Nappi, George and Dante Over the Bridge
Jan 05, RI
Moderator ECIR


Lynn
 

Hi Lavinia,
We spent considerable time attempting to adhere to your directions above. Particularly...
Blue hashed areas around the entire perimeter can be rolled, with the most aggressive roll at the toe after it is brought back a bit more. Yellow hashes are the leading edges of the bars and sole sole that appears to be letting loose around the tip of the frog. Lightly remove what is ready to go but be careful not to get too aggressive with this. Leave the rest of the sole alone. Orange circles are where to set up the heel buttresses to maintain the current heel height while encouraging the heels to stand up straighter
I took photos [or tried] during the trim and we tried to compare with the markups. I have had the feeling more than once this fall that at the time of trim  it “looks” like we’ve achieved the goal of those particular markups but then when I see the next set I know we still didn't do quite enough. It is amazing to me each time how much he has “grown out” since the previous trim. Do you feel we should go to 3 weeks for now instead of 4? Are we are chasing ourselves a bit because we just aren’t being quite aggressive enough?
I threw up LH and RH laterals immediately following the trim just to compare. I'll get more later this week. He was actually sore after we were done so I spent the time finishing deep cleaning his stall and putting in some deep bedding with pellets. [He is fine now].
Thanks again so much - don't know what we would do without you.
--
Lynn
Beavercreek, Ohio
March 2018
Relevante Case History
Relevante Photo Album

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Hi, Lynn.

As someone who struggles with a horse with long toes and underrun heels, I have a silly suggestion that helps me better visualize the trim and the real length of the toes.

I try to keep the hair all around the coronary band trimmed even in winter. It’s so much easier to see the shape and length of the hoof that way. I just did it this week because Cayuse was clicking with every step as she overreaches behind. I was shocked how long her toes have gotten. The breakover of her front hooves (and the hinds!) needs a major adjustment. I don’t have Lavinia’s X-ray vision. I need all the props I can come up with.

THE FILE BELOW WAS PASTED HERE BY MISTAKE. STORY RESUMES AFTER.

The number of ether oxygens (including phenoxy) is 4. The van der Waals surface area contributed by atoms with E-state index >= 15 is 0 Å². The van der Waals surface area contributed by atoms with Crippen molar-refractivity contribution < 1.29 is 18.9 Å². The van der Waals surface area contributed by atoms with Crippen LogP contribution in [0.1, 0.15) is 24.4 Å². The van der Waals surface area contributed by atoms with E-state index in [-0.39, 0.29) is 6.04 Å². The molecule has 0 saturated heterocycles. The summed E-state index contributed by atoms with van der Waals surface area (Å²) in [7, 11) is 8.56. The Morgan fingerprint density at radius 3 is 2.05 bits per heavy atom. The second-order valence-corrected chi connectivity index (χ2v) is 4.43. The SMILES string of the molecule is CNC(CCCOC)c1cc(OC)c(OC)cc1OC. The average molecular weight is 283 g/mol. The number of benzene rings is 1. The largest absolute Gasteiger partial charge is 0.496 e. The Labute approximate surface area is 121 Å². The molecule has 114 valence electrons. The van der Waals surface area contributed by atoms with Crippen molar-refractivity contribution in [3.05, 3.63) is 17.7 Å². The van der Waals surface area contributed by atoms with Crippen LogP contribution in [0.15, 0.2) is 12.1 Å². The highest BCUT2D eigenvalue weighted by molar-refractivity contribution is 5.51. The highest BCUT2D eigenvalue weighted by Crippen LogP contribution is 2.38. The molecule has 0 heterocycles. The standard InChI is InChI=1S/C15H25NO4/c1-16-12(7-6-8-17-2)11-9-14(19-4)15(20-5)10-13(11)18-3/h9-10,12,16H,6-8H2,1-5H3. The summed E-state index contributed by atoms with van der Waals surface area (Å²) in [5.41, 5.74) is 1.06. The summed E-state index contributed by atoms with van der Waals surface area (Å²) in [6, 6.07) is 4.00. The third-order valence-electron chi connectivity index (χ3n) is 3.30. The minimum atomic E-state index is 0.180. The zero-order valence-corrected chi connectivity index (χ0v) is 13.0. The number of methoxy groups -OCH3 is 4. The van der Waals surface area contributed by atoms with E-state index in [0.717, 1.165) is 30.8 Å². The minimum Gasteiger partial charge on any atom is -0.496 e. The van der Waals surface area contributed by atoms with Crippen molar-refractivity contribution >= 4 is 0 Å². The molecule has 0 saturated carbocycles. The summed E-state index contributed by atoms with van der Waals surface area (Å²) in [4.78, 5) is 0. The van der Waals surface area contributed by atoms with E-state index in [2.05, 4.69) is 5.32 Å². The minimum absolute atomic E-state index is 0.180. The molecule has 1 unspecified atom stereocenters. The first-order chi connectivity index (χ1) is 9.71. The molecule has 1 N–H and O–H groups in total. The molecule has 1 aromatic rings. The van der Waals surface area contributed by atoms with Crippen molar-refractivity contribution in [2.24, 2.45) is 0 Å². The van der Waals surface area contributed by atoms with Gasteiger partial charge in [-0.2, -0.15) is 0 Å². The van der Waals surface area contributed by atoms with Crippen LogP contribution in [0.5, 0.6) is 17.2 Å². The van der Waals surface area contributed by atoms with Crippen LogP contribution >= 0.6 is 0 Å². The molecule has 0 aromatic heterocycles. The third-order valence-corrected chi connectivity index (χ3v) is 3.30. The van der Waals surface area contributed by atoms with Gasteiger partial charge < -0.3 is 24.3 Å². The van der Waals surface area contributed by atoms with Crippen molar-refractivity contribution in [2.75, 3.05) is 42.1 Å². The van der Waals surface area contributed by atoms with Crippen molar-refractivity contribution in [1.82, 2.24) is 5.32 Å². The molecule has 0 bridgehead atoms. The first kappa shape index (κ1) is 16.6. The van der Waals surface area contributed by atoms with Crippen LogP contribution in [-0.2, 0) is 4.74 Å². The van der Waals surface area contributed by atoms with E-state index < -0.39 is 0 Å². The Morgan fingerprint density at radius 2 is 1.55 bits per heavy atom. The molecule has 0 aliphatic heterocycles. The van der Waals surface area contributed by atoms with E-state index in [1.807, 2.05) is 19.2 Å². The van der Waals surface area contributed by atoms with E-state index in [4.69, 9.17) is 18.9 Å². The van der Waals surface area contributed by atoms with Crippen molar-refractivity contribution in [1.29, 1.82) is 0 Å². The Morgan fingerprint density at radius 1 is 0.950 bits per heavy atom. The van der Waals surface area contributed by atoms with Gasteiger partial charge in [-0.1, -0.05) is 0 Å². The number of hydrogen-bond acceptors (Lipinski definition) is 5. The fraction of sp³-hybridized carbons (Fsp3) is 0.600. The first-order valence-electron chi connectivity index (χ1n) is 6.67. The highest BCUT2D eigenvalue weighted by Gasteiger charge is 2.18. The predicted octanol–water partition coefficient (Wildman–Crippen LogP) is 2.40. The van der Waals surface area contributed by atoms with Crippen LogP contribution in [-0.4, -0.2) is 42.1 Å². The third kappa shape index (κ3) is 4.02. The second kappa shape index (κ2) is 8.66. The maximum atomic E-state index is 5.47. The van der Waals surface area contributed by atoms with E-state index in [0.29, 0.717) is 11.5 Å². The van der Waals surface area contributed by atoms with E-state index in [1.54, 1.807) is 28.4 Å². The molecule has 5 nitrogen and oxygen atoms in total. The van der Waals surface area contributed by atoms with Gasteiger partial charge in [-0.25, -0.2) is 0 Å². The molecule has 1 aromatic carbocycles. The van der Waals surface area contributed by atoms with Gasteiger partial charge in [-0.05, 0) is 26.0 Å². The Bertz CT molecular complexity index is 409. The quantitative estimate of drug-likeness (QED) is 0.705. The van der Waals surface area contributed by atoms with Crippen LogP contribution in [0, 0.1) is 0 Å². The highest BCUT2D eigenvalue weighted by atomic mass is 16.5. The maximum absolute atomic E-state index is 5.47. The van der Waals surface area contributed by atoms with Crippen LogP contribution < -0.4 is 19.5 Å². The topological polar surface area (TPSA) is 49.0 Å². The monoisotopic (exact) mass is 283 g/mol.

--
Cass, Sonoma Co., CA 2012
ECIR Group Moderator
Cayuse and Diamond Case History Folder                
Cayuse Photos                Diamond Photos


Lynn
 

Cass! I think that is brilliant. And, in fact, I was thinking he was getting rather shaggy and I should probably trim that hair. But i completely agree with you. I just finally moved back into my house two weeks ago after the tornado in 2019. I think i can find the clippers...LOL - thank you for the verification!
--
Lynn
Beavercreek, Ohio
March 2018
Relevante Case History
Relevante Photo Album

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Bobbie Day
 

I read something the other day which makes total sense and not sure why it didn’t occur to me! Someone suggested after a fresh trim on a laminitic horse (frequent trim anyway) to mark the toe and heel if need be with nail polish and watch it, as soon as it moves up you’ll know when to trim. Is this just too simple to make sense?
I’m going to try it though, I guess it wouldn’t work for the rest of the hoof but it would be helpful to keep the toes back.
Merry Christmas everyone 🎁🌲⛄️


--
Bobbie and Desi
NRC March 2020
Utah, Nov 2018

https://ecir.groups.io/g/CaseHistory/files/Bobbie%20and%20Desi

https://ecir.groups.io/g/CaseHistory/album?id=78821


 

Thanks, Bobbie.  It would make more sense to me if the nail polish were applied at the coronet band, which is where the new growth occurs.  Then you could follow as the mark moves down.  Perhaps that’s what was intended.
--
Martha in Vermont
ECIR Group Primary Response
July 2012 
 
Logo (dec. 7/20/19), Tobit(EC) and Pumpkin, Handy and Silver (EC/IR)

Martha and Logo


 
 


Lavinia Fiscaletti
 

Thanks for that reminder, Cass. It is definitely helpful to be able to see the coronary band - and esp. the angle of the new growth coming in below it - clearly.

--
Lavinia, George Too, Calvin (PPID) and Dinky (PPID/IR)